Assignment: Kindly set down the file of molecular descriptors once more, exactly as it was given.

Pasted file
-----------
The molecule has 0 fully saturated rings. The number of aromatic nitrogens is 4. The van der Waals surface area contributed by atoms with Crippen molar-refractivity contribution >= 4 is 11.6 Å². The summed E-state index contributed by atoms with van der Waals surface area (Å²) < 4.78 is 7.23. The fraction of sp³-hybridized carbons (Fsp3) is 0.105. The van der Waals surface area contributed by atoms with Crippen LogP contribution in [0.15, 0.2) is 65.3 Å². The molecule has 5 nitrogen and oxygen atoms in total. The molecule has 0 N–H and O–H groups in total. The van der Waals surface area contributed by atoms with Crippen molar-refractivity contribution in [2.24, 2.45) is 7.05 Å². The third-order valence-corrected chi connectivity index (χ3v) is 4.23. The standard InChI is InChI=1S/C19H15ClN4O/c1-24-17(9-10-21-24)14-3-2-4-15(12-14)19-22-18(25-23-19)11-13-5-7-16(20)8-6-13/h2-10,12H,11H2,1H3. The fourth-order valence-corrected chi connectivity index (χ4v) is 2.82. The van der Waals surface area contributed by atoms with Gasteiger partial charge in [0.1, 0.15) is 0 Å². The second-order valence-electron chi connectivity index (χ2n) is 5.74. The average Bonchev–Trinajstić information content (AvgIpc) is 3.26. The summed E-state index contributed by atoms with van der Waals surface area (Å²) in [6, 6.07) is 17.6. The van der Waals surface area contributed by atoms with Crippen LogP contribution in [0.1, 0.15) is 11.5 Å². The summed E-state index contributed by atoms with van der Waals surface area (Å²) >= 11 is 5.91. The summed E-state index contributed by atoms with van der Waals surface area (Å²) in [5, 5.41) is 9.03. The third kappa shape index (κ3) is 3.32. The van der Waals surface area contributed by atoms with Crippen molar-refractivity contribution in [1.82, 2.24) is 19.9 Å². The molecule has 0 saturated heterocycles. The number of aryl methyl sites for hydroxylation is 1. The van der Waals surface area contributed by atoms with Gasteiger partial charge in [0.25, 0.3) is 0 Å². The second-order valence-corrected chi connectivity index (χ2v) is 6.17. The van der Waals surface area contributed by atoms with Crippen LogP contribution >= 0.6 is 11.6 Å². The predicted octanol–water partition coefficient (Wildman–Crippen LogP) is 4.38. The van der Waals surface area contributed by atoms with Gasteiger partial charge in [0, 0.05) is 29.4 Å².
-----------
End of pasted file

The molecule has 0 fully saturated rings. The number of aromatic nitrogens is 4. The van der Waals surface area contributed by atoms with Crippen molar-refractivity contribution >= 4 is 11.6 Å². The summed E-state index contributed by atoms with van der Waals surface area (Å²) < 4.78 is 7.23. The fraction of sp³-hybridized carbons (Fsp3) is 0.105. The van der Waals surface area contributed by atoms with Crippen LogP contribution in [0.15, 0.2) is 65.3 Å². The molecule has 5 nitrogen and oxygen atoms in total. The molecule has 0 N–H and O–H groups in total. The van der Waals surface area contributed by atoms with Crippen molar-refractivity contribution in [2.24, 2.45) is 7.05 Å². The third-order valence-corrected chi connectivity index (χ3v) is 4.23. The standard InChI is InChI=1S/C19H15ClN4O/c1-24-17(9-10-21-24)14-3-2-4-15(12-14)19-22-18(25-23-19)11-13-5-7-16(20)8-6-13/h2-10,12H,11H2,1H3. The fourth-order valence-corrected chi connectivity index (χ4v) is 2.82. The van der Waals surface area contributed by atoms with Gasteiger partial charge in [0.1, 0.15) is 0 Å². The second-order valence-electron chi connectivity index (χ2n) is 5.74. The average Bonchev–Trinajstić information content (AvgIpc) is 3.26. The summed E-state index contributed by atoms with van der Waals surface area (Å²) in [6, 6.07) is 17.6. The van der Waals surface area contributed by atoms with Crippen LogP contribution in [0.1, 0.15) is 11.5 Å². The summed E-state index contributed by atoms with van der Waals surface area (Å²) >= 11 is 5.91. The summed E-state index contributed by atoms with van der Waals surface area (Å²) in [5, 5.41) is 9.03. The third kappa shape index (κ3) is 3.32. The van der Waals surface area contributed by atoms with Crippen molar-refractivity contribution in [1.82, 2.24) is 19.9 Å². The molecule has 0 saturated heterocycles. The number of aryl methyl sites for hydroxylation is 1. The van der Waals surface area contributed by atoms with Gasteiger partial charge in [0.25, 0.3) is 0 Å². The second-order valence-corrected chi connectivity index (χ2v) is 6.17. The van der Waals surface area contributed by atoms with Crippen LogP contribution >= 0.6 is 11.6 Å². The predicted octanol–water partition coefficient (Wildman–Crippen LogP) is 4.38. The van der Waals surface area contributed by atoms with Gasteiger partial charge in [0, 0.05) is 29.4 Å².